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40 Years

40 Years of Working For Health Equality for Black Women


That’s how Byllye Y. Avery, our founder, described that first conference at Spelman College in 1983 in Atlanta, Ga., which birthed the National Black Women’s Health Project (The Project). The lasting legacy of that conference and the organization that sprung from it is due to the empowerment of countless Black women.

The Project is now called the Black Women’s Health Imperative.

Since inception, the organization has been at the forefront of women’s health issues, through comprehensive public education initiatives that promote overall wellness of Black women. In 1990, BWHI opened a public education and policy office in Washington, D.C., the seat of policy and advocacy for reproductive rights. But, it was not until 1995 that the board realized the opportunity to become better positioned to address the massive challenges of racial and gender-based health disparities affecting Black women. A decision was made to establish a national presence in the nation’s capital and relocate our national headquarters to Washington, D.C.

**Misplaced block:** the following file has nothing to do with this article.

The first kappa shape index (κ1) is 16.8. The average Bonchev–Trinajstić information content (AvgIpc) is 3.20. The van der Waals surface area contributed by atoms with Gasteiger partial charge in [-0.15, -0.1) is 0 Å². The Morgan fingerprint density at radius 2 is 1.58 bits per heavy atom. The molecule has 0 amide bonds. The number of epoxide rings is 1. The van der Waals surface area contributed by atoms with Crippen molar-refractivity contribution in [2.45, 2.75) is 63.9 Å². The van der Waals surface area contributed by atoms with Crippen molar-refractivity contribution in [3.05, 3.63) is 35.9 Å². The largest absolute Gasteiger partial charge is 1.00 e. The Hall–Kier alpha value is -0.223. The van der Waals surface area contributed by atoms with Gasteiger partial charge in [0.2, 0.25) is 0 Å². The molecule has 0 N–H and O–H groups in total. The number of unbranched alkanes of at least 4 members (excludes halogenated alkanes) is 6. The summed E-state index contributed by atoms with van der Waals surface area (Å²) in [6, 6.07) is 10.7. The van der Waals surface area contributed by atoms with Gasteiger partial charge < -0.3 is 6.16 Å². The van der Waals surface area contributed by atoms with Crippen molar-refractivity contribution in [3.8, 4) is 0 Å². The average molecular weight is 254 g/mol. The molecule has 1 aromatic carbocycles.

Jocelyn Elders

With a broadened structure of national and local affiliated organizations and a change in name to the Black Women’s Health Imperative in 2002, the Imperative instituted aggressive national programs in health policy, education, research, knowledge and leadership development and communications to save and extend the lives of Black women. Presently, the organization continues to be dedicated to promoting physical, mental and spiritual health and well-being for the nation’s 19.5 million African American women and girls.